Topic: Rena Submission by Papamoa Beach Holiday Park (23 September 2015)
On 23 September 2015 Nevan Lancaster presented a submission on behalf of Papamoa Beach Holiday Park to the RENA Resource Consent Hearing Commissioners and members of the public at the ASB Arena in Truman Lane, Mount Maunganui. The Hearing panel was chaired by retired Environment Court judge Gordon Whiting, with Cultural Commissioner Rauru Kirikiri, marine engineer John Lumsden and environmental scientist Dr Shane Kelly. In May 2014 the Rena’s owner lodged resource consent applications to leave sections of the wreck on Otaiti (Astrolabe) Reef, and to provide for any future discharges of contaminants.
My name is Nevan Lancaster and I am here to present a submission on behalf of Bruce Crosby and his business Papamoa Beach Holiday Park. Bruce cannot be here today as he is overseas. Bruce and I have worked closely together in the last 4 years while representing 53 business's in the Business Action Group – Rena incorporated (now disbanded). I was chairman of the group and Bruce was deputy. Last year almost 3 years after the grounding, settlement was reached which I am legally obligated to say was “satisfactory”.
Papamoa Beach Holiday Park was “Ground Zero” for the Rena oil spill. All those pictures of Black Sand, oily sludge and beaches covered in oil were directly in front of the Holiday park and as such had a massive negative effect on the business, staff and customers not to mention Bruce and his Family. It has taken 4 years and a massive investment to return to pre Rena levels of revenue for the Holiday Park.
Despite being the most affected mainland location Bruce was not visited nor had any apology of any kind from the owners, insurers or their representatives until he went to a Public meeting in February 2013 and confronted John Owen directly. Even then it was only a week later that John Owen gave a direct apology to private meeting of 50 business owners. A meeting that they had tried to avoid for more than 18 months.
Bruce feels that given the fact that none of the promises and predictions of the Owners and Insurers in the last 4 years have ever being born out by actual events – the most egregious one being a promise that the Bow Section was on the reef so firmly that it could never move. That if the insurers are able to abandon the wreck future weather events will see more debris and rubbish being washed ashore. We have had in the last 4 years several assurances that the Rena effects are over in relation to the wreck only to have another storm and another release of debris. These storms are regular events and not freak occurrences as has being put out by the insurers. Being directly in front of the Otaiti – Astrolabe reef his business will again be affected negatively by these events when they happen.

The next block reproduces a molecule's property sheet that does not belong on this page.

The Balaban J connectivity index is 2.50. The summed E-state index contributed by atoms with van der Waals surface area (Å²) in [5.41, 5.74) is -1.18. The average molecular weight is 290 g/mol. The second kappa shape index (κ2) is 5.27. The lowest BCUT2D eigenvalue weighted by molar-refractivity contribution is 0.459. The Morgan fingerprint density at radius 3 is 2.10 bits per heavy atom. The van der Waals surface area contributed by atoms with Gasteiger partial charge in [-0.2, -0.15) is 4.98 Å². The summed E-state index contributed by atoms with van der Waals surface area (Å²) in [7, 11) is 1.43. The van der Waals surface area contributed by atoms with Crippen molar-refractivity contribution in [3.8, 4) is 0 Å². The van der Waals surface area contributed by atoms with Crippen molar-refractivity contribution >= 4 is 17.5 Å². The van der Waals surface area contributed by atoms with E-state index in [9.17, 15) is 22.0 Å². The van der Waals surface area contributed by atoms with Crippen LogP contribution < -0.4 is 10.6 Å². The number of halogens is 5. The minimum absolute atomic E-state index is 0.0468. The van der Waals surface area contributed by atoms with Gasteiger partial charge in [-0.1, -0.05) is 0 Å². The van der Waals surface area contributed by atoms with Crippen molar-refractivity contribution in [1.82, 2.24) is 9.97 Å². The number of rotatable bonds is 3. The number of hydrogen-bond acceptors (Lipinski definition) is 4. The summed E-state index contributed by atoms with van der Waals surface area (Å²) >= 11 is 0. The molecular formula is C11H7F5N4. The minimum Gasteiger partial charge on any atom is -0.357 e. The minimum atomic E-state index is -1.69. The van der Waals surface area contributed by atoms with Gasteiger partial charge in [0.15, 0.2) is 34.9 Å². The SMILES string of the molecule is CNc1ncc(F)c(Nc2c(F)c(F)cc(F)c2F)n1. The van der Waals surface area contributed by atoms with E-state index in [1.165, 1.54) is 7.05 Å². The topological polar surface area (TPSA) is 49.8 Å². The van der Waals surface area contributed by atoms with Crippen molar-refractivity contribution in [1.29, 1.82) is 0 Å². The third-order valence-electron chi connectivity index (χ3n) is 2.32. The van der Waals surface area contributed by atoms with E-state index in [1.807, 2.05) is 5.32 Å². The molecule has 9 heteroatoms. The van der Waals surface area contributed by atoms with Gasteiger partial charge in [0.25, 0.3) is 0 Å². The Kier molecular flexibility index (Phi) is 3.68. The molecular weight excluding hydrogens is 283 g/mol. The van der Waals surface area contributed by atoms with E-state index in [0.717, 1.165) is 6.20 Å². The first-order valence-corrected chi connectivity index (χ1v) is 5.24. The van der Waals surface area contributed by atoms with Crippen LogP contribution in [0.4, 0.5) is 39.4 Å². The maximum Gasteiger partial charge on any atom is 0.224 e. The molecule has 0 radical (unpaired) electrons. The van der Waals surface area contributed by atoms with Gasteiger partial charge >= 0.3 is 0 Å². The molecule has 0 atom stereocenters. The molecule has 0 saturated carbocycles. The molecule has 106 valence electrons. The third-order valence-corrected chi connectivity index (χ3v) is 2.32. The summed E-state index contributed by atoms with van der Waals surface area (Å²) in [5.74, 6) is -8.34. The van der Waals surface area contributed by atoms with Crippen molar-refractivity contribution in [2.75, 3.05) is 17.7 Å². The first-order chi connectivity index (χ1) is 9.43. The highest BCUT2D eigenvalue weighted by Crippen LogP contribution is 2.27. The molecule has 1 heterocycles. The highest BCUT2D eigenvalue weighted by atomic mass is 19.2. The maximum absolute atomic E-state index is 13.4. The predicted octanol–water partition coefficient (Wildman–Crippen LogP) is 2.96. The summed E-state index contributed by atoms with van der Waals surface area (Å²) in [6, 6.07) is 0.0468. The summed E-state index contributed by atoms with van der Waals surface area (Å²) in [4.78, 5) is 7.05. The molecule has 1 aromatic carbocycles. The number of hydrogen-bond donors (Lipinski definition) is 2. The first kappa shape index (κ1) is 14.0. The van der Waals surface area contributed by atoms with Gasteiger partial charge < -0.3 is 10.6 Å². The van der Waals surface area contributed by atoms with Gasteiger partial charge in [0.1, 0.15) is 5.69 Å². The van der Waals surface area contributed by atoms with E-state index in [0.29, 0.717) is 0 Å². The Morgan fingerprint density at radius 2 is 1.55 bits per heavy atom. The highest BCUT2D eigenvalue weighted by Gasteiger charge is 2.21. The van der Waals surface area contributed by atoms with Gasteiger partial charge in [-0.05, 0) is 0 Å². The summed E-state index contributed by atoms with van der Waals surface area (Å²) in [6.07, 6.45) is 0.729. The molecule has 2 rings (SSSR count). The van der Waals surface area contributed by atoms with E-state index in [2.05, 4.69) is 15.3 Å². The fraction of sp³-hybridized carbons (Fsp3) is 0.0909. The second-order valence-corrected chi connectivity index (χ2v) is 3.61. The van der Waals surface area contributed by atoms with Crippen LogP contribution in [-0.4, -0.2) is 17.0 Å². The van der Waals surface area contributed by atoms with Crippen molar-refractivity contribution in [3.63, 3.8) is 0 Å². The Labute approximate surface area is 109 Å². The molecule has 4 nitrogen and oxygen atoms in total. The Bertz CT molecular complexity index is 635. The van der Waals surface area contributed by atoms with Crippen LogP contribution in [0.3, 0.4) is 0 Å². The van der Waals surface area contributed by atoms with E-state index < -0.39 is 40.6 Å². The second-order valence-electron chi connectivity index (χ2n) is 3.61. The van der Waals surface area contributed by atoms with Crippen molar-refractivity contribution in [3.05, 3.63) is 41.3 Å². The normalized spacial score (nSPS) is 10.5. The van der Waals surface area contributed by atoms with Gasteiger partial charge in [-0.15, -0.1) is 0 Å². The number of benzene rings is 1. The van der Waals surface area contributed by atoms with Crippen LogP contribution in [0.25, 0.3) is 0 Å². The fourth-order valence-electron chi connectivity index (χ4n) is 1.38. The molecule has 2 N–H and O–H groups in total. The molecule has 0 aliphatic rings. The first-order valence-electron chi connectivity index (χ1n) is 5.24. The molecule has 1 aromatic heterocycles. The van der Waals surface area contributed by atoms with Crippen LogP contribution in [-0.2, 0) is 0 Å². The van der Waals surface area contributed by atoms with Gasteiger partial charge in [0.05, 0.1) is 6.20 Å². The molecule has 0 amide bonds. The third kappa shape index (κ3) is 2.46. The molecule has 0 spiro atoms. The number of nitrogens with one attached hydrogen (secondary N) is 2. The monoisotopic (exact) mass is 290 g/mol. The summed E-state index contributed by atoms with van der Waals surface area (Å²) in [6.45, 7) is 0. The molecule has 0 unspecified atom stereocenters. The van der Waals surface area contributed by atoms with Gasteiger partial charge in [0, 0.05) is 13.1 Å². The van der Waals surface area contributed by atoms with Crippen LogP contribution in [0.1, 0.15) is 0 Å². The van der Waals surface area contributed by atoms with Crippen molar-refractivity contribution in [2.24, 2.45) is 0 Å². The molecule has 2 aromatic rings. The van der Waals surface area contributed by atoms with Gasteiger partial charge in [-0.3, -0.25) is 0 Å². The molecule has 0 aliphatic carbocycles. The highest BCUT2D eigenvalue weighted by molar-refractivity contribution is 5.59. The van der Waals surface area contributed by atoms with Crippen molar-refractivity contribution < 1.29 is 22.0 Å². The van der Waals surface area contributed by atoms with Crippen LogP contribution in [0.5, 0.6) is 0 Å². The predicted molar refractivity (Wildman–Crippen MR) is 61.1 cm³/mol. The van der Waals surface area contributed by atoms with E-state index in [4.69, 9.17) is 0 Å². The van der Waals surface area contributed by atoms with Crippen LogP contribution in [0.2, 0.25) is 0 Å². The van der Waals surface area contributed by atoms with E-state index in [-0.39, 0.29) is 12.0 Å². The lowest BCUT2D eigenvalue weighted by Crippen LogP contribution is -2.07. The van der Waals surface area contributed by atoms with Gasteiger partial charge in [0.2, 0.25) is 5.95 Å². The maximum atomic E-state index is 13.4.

Whats worse is that due to the settlement achieved between businesses and the insurers in 2014 there will be no financial recourse in case this happens. What's more, the insult to the people of the Bay of Plenty for Costamare and Swedish Club to lodge this consent application using the name “Astrolabe Community Trust”. A trust of this nature is supposed to benefit the community NOT leave their mess and poisons in our backyard while they scuttle back to their end of the world to count up the money they saved by not cleaning up their mess. To have 2 directors of this trust being the very lawyers that fought tooth and nail to pay no compensation to the affected business business people of the area shows what the intention of this Trust will be. Clause 4 of the Trust document, Purposes of the Trust, states that they can do all sorts of wonderful things for the area if they so wish. SO why don't they just clean up all the wreckage now and just be done with it.
The Full Wreck Removal Feasibility Appraisal demonstrates that it is entirely possible to remove the entire wreck. It is potentially hazardous, technically difficult and cost approx $400million (probably cheaper given the evidence of Capt de Jong) but so was the Costa Concordia. But, that is why they have insurance and why the insurers made a full undertaking to pay all the costs associated with the Rena in October 2011.
Failure to force full removal of the wreck will also contribute to the “Moral Hazard” which is an economic term defined as " A lack of incentive to guard against risk where one is protected from its consequences". The story of the Rena is a perfect example of that, globally ship owners in an effort to save money (as identified by a report from the International Club published in 2012) were instructing ships to take shorter routes and do what they could to save money (cutting corners was the reason the Rena grounded see the MNZ report). The problem globally is that by not making the shipping industry bear the full cost of their mistakes because of limitation treaties and not making them clean or pay for the consequences of their failures we ensure that similar mistakes will happen again in the future. Therefore given the massive threat to the environment that ship accidents tend to have we should be doing everything in our power to ensure that the shipping industry is fully aware that they will face the full costs of all future accidents. Only then will they take steps to improve navigation systems and ship safety and therefore mitigate against more accidents thus ensuring our environment is better protected. As can be seen by the Financial Reports published by Costamare the Rena had no effect (despite what has being said by Justice Allen in his Judgement in 2012) on the financial situation of Costamare. In fact I can show that the payment of $12mill to Costamare only 7 days after the grounding was extremely beneficial to Costamare. This is demonstrated by their own publicly available financial reports. Moral Hazard is an extremely important economic concept that relates to insurance and has being part of public policy formulation since the 1700's. But it is becoming even more relevant with issues of pollution, environmental degradation and public safety.